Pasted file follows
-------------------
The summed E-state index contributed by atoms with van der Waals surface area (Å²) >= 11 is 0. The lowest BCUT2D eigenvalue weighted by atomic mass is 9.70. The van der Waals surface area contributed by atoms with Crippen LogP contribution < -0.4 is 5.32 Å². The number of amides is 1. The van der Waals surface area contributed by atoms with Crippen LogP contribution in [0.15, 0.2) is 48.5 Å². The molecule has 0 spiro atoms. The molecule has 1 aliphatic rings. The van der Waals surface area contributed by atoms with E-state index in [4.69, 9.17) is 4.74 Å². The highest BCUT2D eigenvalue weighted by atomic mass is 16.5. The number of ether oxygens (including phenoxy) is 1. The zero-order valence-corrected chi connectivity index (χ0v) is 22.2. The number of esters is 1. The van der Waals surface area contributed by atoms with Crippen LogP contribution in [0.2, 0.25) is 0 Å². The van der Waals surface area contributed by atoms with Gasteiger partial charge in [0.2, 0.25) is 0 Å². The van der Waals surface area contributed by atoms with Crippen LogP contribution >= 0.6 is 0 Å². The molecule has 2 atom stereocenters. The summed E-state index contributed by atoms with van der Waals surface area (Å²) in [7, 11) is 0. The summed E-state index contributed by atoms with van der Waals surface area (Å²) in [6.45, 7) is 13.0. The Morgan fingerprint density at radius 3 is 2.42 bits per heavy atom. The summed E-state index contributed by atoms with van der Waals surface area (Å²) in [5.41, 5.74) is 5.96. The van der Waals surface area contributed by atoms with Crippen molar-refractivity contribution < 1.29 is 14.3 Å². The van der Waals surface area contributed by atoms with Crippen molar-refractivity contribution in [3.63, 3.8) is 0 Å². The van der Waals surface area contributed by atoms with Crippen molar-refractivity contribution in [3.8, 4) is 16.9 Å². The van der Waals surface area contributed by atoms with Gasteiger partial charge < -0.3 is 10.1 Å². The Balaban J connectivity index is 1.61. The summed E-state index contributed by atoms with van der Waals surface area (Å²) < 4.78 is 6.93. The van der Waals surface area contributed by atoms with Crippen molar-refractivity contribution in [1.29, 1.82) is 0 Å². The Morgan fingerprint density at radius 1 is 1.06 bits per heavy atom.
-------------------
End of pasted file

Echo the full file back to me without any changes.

The summed E-state index contributed by atoms with van der Waals surface area (Å²) >= 11 is 0. The lowest BCUT2D eigenvalue weighted by atomic mass is 9.70. The van der Waals surface area contributed by atoms with Crippen LogP contribution < -0.4 is 5.32 Å². The number of amides is 1. The van der Waals surface area contributed by atoms with Crippen LogP contribution in [0.15, 0.2) is 48.5 Å². The molecule has 0 spiro atoms. The molecule has 1 aliphatic rings. The van der Waals surface area contributed by atoms with E-state index in [4.69, 9.17) is 4.74 Å². The highest BCUT2D eigenvalue weighted by atomic mass is 16.5. The number of ether oxygens (including phenoxy) is 1. The zero-order valence-corrected chi connectivity index (χ0v) is 22.2. The number of esters is 1. The van der Waals surface area contributed by atoms with Crippen LogP contribution in [0.2, 0.25) is 0 Å². The van der Waals surface area contributed by atoms with Gasteiger partial charge in [0.2, 0.25) is 0 Å². The van der Waals surface area contributed by atoms with Crippen LogP contribution >= 0.6 is 0 Å². The molecule has 2 atom stereocenters. The summed E-state index contributed by atoms with van der Waals surface area (Å²) in [7, 11) is 0. The summed E-state index contributed by atoms with van der Waals surface area (Å²) in [6.45, 7) is 13.0. The Morgan fingerprint density at radius 3 is 2.42 bits per heavy atom. The summed E-state index contributed by atoms with van der Waals surface area (Å²) in [5.41, 5.74) is 5.96. The van der Waals surface area contributed by atoms with Crippen molar-refractivity contribution < 1.29 is 14.3 Å². The van der Waals surface area contributed by atoms with Crippen molar-refractivity contribution in [3.63, 3.8) is 0 Å². The van der Waals surface area contributed by atoms with Crippen molar-refractivity contribution in [3.8, 4) is 16.9 Å². The van der Waals surface area contributed by atoms with Gasteiger partial charge < -0.3 is 10.1 Å². The Balaban J connectivity index is 1.61. The summed E-state index contributed by atoms with van der Waals surface area (Å²) < 4.78 is 6.93. The van der Waals surface area contributed by atoms with Crippen molar-refractivity contribution in [1.29, 1.82) is 0 Å². The Morgan fingerprint density at radius 1 is 1.06 bits per heavy atom.